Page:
Lucent Dossier at the Edison Lounge, April 30th

Many of you will have already heard tell of the Edison Lounge, a new nightclub built around the remnants of an Edwardian era power plant in downtown Los Angeles. Located in the basement of the 1906 Higgins Building, this 10,000 square foot industrial space lay under several feet of flood water for decades, until owner/designer Andrew Meieran (along with business partner Marc Smith) undertook the Herculean task of resuscitating it.

photo from

From its art deco-decked cabaret space The Lab, to the Generator Lounge and Boiler Room (literally an enormous brick-lined boiler, carved out to create a cozy, candlelit cave), to its delicious Tesla Fries and absinthe drinks, the Edison is thematic aesthetic perfection.

Unsurprisingly, it’s been Coilhouse staff meeting headquarters since the very beginning. I’ve often gotten chills just imagining Rachel Brice, Jill Tracy or the Lucent Dossier troupe in that dreamy environment. Picture my joy when I discovered that Lucent Dossier actually has been performing there!

“Reminiscent of Paris and Berlin of the ’20’s, Wednesday nights the venue is transformed into an exploration of the past – a peek into the decadent, sensuous underbelly of historic LA.”

These people are almost unbearably beautiful, both inside and out, and they put on a great show. If you happen to be in the neighborhood tomorrow night, you won’t want to miss what’s sure to be a once-in-a-lifetime spectacle.* Nadya, Zoetica and I will all be there to document the event, so check back to see some photos from Incandescence very soon.

Vaudevillian aerialist troupe Lucent Dossier, performing at the Edison tomorrow night!

More images of the Edison and Lucent Dossier after the jump.

That’s right, Soylent Green is made of…

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As its final scene, featuring the recently departed Charlton “from my cold dead hands” Heston, has become iconic, the rest of Soylent Green is frequently forgotten. That’s a shame, as there’s a damn good dystopian tale in the rest of this oft-referenced 1973 classic too. I, like so many others, had heard about, but never seen, the full movie. Until now.

Observe then, the entire film, loyal readers, for your viewing pleasure. Observe how you’ll know the rich by their bitchin’ ’70s decor and access to hot water. Witness an astonishingly effective combination of whodunit crime tale and dystopian nightmare! See riot cops in football helmets! Thrill to the scarf-wearing sweaty wonder that is Heston in his stilted prime! Wonder how dated-yet-oddly-relevant our own visions of the future may look in 35 years!

Enjoy. The hiatus will end soon.

Sophie’s Killers Sentenced to Life in Prison

Sophie Lancaster memorial at WGW. Picture by Tania Taylor.

Two teenagers aged 15 and 16 were sentenced to life in prison yesterday for the murder of Sophie Lancaster, age 20, last summer in Bacup, England. The teenagers, along with three others who received shorter sentences, singled out Lancaster and her boyfriend Robert Maltby for the way they dressed. They initially attacked Maltby, but turned their aggression on Lancaster as she tried to protect him. The gang “punched, stamped and jumped” on Maltby and Lancaster’s heads until both were unconscious. Robert Maltby survived, and Sophie Lancaster died a few days later.

Sophie, Robert, and the two principal attackers

I’ve been following this story ever since it broke, and its tragedy really hits me with the following 5 quotes:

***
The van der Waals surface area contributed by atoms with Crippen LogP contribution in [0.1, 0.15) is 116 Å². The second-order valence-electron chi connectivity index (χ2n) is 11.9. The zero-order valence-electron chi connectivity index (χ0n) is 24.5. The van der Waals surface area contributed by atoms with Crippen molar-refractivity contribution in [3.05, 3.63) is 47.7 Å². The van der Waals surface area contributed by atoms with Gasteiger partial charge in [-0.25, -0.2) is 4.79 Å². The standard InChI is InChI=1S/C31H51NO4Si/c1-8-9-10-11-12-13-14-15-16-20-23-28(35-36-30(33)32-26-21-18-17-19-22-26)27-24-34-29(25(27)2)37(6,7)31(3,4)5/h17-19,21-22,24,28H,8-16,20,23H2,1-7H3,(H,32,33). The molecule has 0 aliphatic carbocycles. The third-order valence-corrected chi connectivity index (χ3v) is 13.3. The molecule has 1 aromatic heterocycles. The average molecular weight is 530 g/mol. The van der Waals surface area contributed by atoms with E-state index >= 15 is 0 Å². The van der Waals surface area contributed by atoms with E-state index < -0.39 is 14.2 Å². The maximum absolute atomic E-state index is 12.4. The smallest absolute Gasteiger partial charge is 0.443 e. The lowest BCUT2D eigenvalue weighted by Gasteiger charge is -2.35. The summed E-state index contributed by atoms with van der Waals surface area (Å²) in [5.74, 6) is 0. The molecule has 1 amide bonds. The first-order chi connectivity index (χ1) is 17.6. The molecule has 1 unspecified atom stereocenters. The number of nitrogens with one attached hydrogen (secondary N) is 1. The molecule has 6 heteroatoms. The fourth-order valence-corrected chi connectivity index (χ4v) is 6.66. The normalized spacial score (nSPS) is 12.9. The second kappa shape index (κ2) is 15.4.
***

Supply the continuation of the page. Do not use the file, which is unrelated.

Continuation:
“Shall we batter him?” – One of the attackers, right before the attack began

“I’m not going to get done for reporting this am I? Because all the Bacup lot will hate me because I’ve reported it.” – Girl who called the police to report the incident

“At least wild animals, when they hunt in packs, have a legitimate reason for so doing, to obtain food. You have none and your behaviour on that night degrades humanity itself.” – Judge Anthony Russell QC, passing the sentence

“I really just like to think I’m now only eight-months-old. I’m finding the whole world a terrifying place.” – Robert Maltby, who has no memory of the incident

“Justice can never be done because it will never bring her back.” – Sophie’s mother

The Future? Here.

Still on mini-hiatus but I couldn’t resist sharing this moment of techno-zen with you. From Gizmodo:

“For the low price of $1000 a month, you could overcome your physical limitations with a HAL exoskeleton from Cyberdyne. While HAL prototypes have been around for a few years now, Cyberdyne has just begun building a lab that will mass produce 400-500 of the suits per year starting this October.

Using sensors attached to the skin, the suit supposedly moves effortlessly with your muscles and it has the capability of increasing your strength up to 10 times the norm. It also has a continuous operating time of about 2 hours and 40 minutes. As mentioned, the monthly rental fee has been set at $1000 which includes $300 for maintenance and upgrades. No word on whether or not they plan on selling these things outright, but I would be perfectly happy renting one and going all Hulk on my enemies for a month or so.”

Despite HAL’s lack of lasers and other such minor shortcomings I think I know what I’ll be doing for my next birthday. Can it fly?

Most NSFW Creature Ever


Move over, Sea Cucumber; your title as “most obscene specimen of marine life” has just been usurped. Enter The Pigbutt Worm! In addition to its official name, this newly-discovered species is also sometimes called The Flying Buttocks. Its Latin name, Chaetopterus pugaporcinus, translates to “resembling a pig’s rump.” These marble-sized creatures float below oxygen minimum zone and appear to catch food inside a small cloud of mucus that surrounds their mouth. Yum!

So Coilhouse is supposed to be on this crazy deadline moratorium but when I saw this picture, for some reason it made me think of all of you, and I just had to share. Enjoy!

Many thanks to (what other pervert could have submitted this?) Paul Komoda.

Coilhouse Magazine Almost Done! Blog Offline ’til May